Channel Packets

A postcard history of English Channel ferries since 1900.

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Tamise

Updated: 05-03-2014


Built in 1893 by the Forges et Chantiers de la Méditerranée at Le Havre, the Tamise (Thames) was an improved version of the Seine, the first French built steamer to be introduced on the Newhaven - Dieppe route in 1891. At first glance, she appeared similar to her sister except for her upper deck, which was extended aftwards allowing the aftermost pair of lifeboats to be placed in cradles on the deck. She also had more ventilateurs clustered around slightly squatter funnels. She was more heavily built, giving rise to draught problems until she was refitted with lighter, though more coal-hungry, watertube boilers.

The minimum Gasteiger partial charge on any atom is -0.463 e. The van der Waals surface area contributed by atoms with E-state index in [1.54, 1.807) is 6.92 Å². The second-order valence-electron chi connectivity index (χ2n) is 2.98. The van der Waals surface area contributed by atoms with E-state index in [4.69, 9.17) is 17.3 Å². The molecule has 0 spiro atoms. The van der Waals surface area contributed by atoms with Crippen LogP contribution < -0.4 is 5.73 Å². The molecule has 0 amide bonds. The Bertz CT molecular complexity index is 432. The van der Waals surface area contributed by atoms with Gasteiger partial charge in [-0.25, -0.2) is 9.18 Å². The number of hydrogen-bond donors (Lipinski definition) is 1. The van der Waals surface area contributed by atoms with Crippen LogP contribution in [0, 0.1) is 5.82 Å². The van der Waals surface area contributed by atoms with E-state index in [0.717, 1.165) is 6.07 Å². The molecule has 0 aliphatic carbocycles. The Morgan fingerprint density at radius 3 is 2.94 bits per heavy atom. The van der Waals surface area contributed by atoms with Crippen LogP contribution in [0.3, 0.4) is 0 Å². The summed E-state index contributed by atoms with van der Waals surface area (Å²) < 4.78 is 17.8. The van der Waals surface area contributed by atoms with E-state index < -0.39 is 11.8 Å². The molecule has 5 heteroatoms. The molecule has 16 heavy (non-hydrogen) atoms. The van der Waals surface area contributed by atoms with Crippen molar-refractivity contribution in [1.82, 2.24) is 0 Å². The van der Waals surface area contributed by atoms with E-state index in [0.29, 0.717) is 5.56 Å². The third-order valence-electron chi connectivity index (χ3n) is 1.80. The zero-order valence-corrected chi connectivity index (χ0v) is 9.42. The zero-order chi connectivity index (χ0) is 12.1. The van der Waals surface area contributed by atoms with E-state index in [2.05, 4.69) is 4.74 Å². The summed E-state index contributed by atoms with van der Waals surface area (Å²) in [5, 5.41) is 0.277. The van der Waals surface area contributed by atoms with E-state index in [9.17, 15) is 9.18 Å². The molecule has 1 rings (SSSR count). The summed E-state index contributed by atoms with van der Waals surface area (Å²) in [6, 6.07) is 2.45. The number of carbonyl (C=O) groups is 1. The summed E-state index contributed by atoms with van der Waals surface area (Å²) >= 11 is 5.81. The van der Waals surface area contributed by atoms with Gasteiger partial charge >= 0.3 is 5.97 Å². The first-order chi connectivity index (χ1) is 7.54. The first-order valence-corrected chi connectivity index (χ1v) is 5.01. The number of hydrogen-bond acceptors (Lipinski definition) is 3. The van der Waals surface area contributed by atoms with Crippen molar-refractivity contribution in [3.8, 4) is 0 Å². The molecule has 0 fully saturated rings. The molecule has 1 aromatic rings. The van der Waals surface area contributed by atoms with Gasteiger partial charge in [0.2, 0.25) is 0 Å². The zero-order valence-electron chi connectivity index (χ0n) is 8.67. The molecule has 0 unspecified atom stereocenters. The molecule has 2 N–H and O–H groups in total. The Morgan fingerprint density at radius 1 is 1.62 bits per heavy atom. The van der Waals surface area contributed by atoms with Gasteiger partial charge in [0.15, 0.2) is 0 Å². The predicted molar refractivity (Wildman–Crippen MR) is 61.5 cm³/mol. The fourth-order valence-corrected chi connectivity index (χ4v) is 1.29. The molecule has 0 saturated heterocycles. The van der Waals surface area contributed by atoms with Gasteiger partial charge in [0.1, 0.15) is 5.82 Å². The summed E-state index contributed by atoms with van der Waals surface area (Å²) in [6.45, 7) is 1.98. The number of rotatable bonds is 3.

The Tamise had an uneventual career, continuing in service until being made redundant by the introduction of the turbine steamer Newhaven in 1911. Laid up in 1912 she was sold for scrap in 1914 although she was not actually broken up until after World War 1.


Tamise
All smoke and steam:   Tamise departing Dieppe for Newhaven.
0007 - A Stengel & Co. card n° 4258 postmarked 1900.
Tamise
A delightful colour printed postcard of Tamise arriving at Dieppe.
0354 - An untravelled Levy et Fils card.
Tamise
Tamise dressed overall berthed at Dieppe admired by a crowd of onlookers in their Sunday best.  A fifth lifeboat appears to have been added between the two aftermost boats.  The two "igloos" just beyond these lifeboats are canvas covers protecting the companionways from the elements.
0033 - An unidentified card postmarked 1905.
Tamise
Tamise photographed a few minutes after the precedent card.
0404 - A 'M' card postmarked 1905.

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